This morning’s reading from the gospel according to Luke, his account of the ministry of John the Baptist and remarkably brief telling of the baptism of Jesus, starts with a litany of governmental leaders. Luke tells us who all the powerful people are in the Roman world and in the regions that will be important in Jesus’ ministry – Judea, and Galilee, and more. He mentions by name not only the governmental leaders of the leaders of the Jewish community who work in some relationship with the governmental leaders, a relationship that will become important to remember several years later when all of these empire leaders conspire to put Jesus to death.
Luke starts with this time stamp and this recognition of the “powers and principalities,” but then very quickly pivots and in the same sentence says the word of God came not to these, but to John, the son of Zechariah, who was in the wilderness. The word of God, Luke is telling us, the words that John delivered, the ministry he was about, is for and among the people of God. John’s words that we heard, and will hear more about, are kind of harsh, right? They do not tiptoe around and make the people feel good. They do not allow the people who hear them simply to cast judgement on the evil empire or those corrupt rulers in Rome (or liars in Washington) and absolve themselves from any guilt. They confront us, and they call us to listen up and pay attention. This repentance stuff starts at home.
I wonder if Jesus would be the kind of person who googles himself. I mean, if this story were taking place today, of course. I mean, instead of asking his disciples, “Who do the people say that I am?” I wonder if today he would have just popped open his laptop, pulled up a browser, and typed his name in the search bar to see what showed up, to see who the people say that he is.
I’m raising the white flag. I can’t write tonight. It’s late and my eyes are closing on me while I’m trying. My sentences aren’t making a whole lot of sense. I haven’t had downtime today to process a day marked by dramatic spiritual and emotional whiplash for me.
This started as a Facebook post, but it kept going and going. So now it’s a blog post on a blog I haven’t touched in over a year. Don’t think this means I’ll touch it again after this trip. 🙂 This sounds sort of strange, but I really don’t like writing much. Anyway…
My (not so) quick run down on my day in DC, a trip I’m on in order to go to the National Prayer Breakfast tomorrow morning as the guest of my congresswoman, Rep. Lauren Underwood: Continue reading →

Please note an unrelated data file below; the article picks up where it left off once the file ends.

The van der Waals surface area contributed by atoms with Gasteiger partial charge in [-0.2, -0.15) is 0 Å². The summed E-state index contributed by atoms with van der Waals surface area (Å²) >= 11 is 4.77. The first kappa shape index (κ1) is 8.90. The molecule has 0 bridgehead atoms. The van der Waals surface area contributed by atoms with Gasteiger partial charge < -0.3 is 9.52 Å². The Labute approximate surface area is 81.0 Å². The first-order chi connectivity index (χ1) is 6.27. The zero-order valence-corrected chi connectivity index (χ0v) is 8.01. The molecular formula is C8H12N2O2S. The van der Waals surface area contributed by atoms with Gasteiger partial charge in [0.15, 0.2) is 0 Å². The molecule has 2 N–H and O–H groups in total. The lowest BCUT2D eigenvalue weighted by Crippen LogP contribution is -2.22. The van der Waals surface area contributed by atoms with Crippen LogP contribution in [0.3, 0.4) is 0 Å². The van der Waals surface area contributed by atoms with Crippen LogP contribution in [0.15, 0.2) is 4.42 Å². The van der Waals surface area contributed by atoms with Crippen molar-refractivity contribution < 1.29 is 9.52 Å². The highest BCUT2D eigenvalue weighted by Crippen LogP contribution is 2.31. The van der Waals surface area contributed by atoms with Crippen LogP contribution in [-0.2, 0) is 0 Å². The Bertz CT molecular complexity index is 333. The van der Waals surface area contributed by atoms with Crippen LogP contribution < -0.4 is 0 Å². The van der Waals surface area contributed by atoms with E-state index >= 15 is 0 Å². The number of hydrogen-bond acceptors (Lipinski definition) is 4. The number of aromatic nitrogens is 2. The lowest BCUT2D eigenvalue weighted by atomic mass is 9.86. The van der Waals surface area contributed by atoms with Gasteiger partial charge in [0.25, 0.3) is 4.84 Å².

I carry in one of my wallets a little 3×5 index card that has been folded in half and tucked away in every wallet I’ve had for almost 30 years. The crease is getting weak and the edges are tattered, so I don’t open it up too often anymore. But I know it’s there and many of the words written on it are seared in my memory. It’s a list I made in the 8th grade, a list of things to do before I die, a bucket list, written before the term bucket list existed.
It’s a strange mix of things I could actually accomplish by my own hard work, determination, and planning (achieve a certain score on the SAT, perform in the All-State Orchestra, visit Africa, be a missionary) and things that are completely out of my control or are impossible to achieve (give birth to twins – out of my control; own a chimpanzee – impossible). One of the items has been staring at me this weekend from the list’s spot among a ridiculous collection of frequent flier membership cards. I know right where it appears on the card, “March for something important in Washington, DC.” Continue reading →
At the playground once with my children, I saw a dad waiting with his son for some space to clear up on the jungle gym. The only parent in that area, while helping his son wait patiently, he also helped some other children make their way safely to the top. Even after his little boy had reached the high platform he kept helping the others, spotting them so a potential fall wouldn’t be so dangerous, giving a hand to steady them if they got a little wobbly. Another dad came jogging up when he saw his daughter getting some assistance. He thanked the first dad and apologized for not being there, but the first dad simply smiled and shrugged, “Hey, we’re all in this together!” Continue reading →
By Wilhelm Morgner – The Yorck Project: 10.000 Meisterwerke der Malerei. DVD-ROM, 2002. ISBN 3936122202. Distributed by DIRECTMEDIA Publishing GmbH., Public Domain
Nope. I didn’t mix up the calendar. Yes I did just read the story about Palm Sunday. No, next week is not Easter.
Bear with me here for a little.
In our worship for a few years we have followed the Narrative Lectionary, a schedule of readings that brings us through the Bible chronologically even if that doesn’t always line up with the traditional celebrations of the church year. Continue reading →
I read the comments. I know they say, “Don’t read the comments,” but I read the comments, and now I feel like I need to respond. The current comments that I read were on a Facebook post under a link to a Louisville, KY news station’s report about the response of the Stated Clerk of the Presbyterian Church (USA) to a church asking for a review of Donald Trump’s membership in the PC(USA). (Spoiler alert: Although he was baptized in a Presbyterian congregation, he’s not currently a member of a PC(USA) congregation, so there is no membership to review or, as the headlines are implying, revoke.) Mulitple comments, however, didn’t even address this specific question. Instead they made declarations like “…we as a church have no business in politics.” And that’s what fired me up.
PC(USA) Stated Clerk responds to questions on Trump’s membership.”Leaders at the Presbyterian headquarters in…